FIG. 3 is a simplified schematic diagram showing usage minutes being allocated to different operators in accordance with an embodiment of the present invention;

FIG. 4 is a simplified schematic diagram showing the time chart of FIG. 2 divided up into periods with constant functions for independent calculation; and

FIG. 5 is a simplified flow chart illustrating a possible operation of the embodiment of FIG. 1.

DESCRIPTION OF SPECIFIC EMBODIMENTS OF THE INVENTION

The present invention, in some embodiments thereof, relates to a system and method for a home network to steer its roaming users to preferred partner mobile operators at a roaming location.

The present embodiments provide a system in which past usage history as well as different usage costs or usage patterns, can be used to steer roamers in such a way as to minimize overall costs.

More particularly, apparatus for steering of roaming users to preferred operators at a roaming network uses operator agreements with mobile operators, as well as usage predictions and historical usage patterns, to calculate an optimized steering plan that minimizes the charges to the home operator. The operator agreements are typically step-like in nature and the plan is constructed by iterating through different allocations of the estimated usage between the various mobile operators. The iterations may include various roaming services such as SMS and data as well as mobile originated and mobile terminated calls. The allocation finally selected as the optimal plan is then passed to a steering of roaming unit which identifies registration attempts by actual roaming users and steers said registration attempts to fulfill the usage quotas in the plan.

Before explaining at least one embodiment of the invention in detail, it is to be understood that the invention is not necessarily limited in its application to the details of construction and the arrangement of the components and/or methods set forth in the following description and/or illustrated in the drawings and/or the Examples. The invention is capable of other embodiments or of being practiced or carried out in various ways.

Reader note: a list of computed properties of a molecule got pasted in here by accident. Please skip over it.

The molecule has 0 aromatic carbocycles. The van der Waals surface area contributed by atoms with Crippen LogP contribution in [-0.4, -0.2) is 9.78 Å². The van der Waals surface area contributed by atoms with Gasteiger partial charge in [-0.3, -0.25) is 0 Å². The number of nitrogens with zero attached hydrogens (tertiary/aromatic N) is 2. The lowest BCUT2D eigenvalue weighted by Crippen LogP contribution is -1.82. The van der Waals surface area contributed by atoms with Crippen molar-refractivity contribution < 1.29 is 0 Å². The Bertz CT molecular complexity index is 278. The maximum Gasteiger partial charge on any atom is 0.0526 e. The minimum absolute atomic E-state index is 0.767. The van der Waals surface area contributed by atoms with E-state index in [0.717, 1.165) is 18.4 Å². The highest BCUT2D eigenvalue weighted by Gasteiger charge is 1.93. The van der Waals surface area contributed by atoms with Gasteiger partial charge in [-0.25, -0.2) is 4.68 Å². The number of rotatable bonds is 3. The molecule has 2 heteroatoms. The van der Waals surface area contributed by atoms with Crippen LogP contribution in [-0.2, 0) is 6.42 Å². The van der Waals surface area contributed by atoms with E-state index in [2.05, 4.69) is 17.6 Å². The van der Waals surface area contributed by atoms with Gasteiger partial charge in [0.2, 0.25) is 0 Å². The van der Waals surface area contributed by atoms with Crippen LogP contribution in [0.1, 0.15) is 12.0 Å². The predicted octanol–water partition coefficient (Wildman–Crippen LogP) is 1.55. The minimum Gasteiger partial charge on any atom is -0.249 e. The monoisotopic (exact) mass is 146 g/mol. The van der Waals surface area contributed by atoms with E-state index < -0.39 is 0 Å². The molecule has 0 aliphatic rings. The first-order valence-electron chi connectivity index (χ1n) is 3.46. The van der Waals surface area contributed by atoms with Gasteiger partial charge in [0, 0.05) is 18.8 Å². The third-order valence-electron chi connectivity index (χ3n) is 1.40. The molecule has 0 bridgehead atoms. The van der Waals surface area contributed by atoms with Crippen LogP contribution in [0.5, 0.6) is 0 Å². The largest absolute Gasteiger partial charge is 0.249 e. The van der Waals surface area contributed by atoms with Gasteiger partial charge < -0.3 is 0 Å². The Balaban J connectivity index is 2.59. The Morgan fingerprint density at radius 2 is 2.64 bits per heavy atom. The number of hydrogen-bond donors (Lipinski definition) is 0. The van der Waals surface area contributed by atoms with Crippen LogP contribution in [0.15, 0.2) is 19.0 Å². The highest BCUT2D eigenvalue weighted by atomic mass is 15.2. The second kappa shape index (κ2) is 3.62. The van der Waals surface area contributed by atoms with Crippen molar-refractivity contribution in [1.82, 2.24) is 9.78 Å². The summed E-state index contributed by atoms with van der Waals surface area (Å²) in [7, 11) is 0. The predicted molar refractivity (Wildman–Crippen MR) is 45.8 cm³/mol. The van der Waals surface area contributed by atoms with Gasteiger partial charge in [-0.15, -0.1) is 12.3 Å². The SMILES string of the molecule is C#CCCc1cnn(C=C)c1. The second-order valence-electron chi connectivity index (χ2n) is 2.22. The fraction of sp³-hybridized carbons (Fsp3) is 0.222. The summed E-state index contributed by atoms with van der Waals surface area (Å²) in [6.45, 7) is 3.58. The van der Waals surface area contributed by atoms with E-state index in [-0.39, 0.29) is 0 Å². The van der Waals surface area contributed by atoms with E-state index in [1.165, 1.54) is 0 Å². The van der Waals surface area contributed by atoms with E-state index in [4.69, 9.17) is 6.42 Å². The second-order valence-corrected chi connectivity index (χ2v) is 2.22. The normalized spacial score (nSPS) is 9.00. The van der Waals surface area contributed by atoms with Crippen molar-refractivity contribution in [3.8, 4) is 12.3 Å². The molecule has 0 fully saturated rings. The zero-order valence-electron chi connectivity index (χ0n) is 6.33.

Referring now to the drawings, FIG. 1 is a schematic diagram illustrating a generalized embodiment of a system that uses an apparatus for steering of roaming users to preferred operators at a roaming network. The system 10 includes a first input 12 to apparatus 14. The input receives data of past roaming usage, such as TAP historical usage data from the individual operators A, B and C, via data clearing house 16.

A second input 18 obtains cost data from the different roaming network operators for future usage. The cost data may be in the form of a discount agreement and may define a particular relationship of cost to utilized volume. The agreements are typically specific to the individual operator of the roaming network.

A steering optimization unit 20 obtains the historical usage data and the cost data, and firstly estimates future usage based on the past roaming usage data. The estimate may be a simple one-to-one extrapolation, or may assume a certain percentage of growth, or may adjust for expected unusual events or some combination of the above. The estimated roaming usage is then assigned between the different roaming operators in that each operator is giving a usage quota, typically in percentage terms, where the quotas are selected to minimize the overall usage cost for the estimated usage. The set of overall quotas constitutes a steering plan 22. For example, the steering plan for a specific country can be to divide the roamers such that 70% are steered to roaming network A, 20% to network B and 10% to network C. Another example could be a usage-based steering plan. That is, to allocate all heavy users of data to roaming network A, and all silent roamers, that is users who show very little activity to network B. The roamers can be divided into clusters, based on their usage history, and the steering plan may be associated with these clusters. A steering of roaming unit 24 operates in real time to identify registration attempts by actual roaming users and steer the registration attempts to fulfill the defined usage quotas, and thus fulfill the steering plan.

The steering optimization unit may estimate the future usage from the past usage by applying a gain function. For example it may be assumed that network usage grows by X % per year, so that the usage for next period should be assumed to be X % more than the usage for the identical period of the previous year. In general, roaming usage has a seasonal aspect to it. Tourism is a major source of roaming usage and has a distinct seasonal pattern. Business usage has less of a seasonal pattern, but there still is a seasonal pattern even there. Thus use of historical data should compare identical periods of different years, or a seasonal variation function should be applied to compensate for seasonal variations. In addition, special events of an international character such as trade fairs or major sporting events may be inserted as additional factors temporarily affecting roaming usage.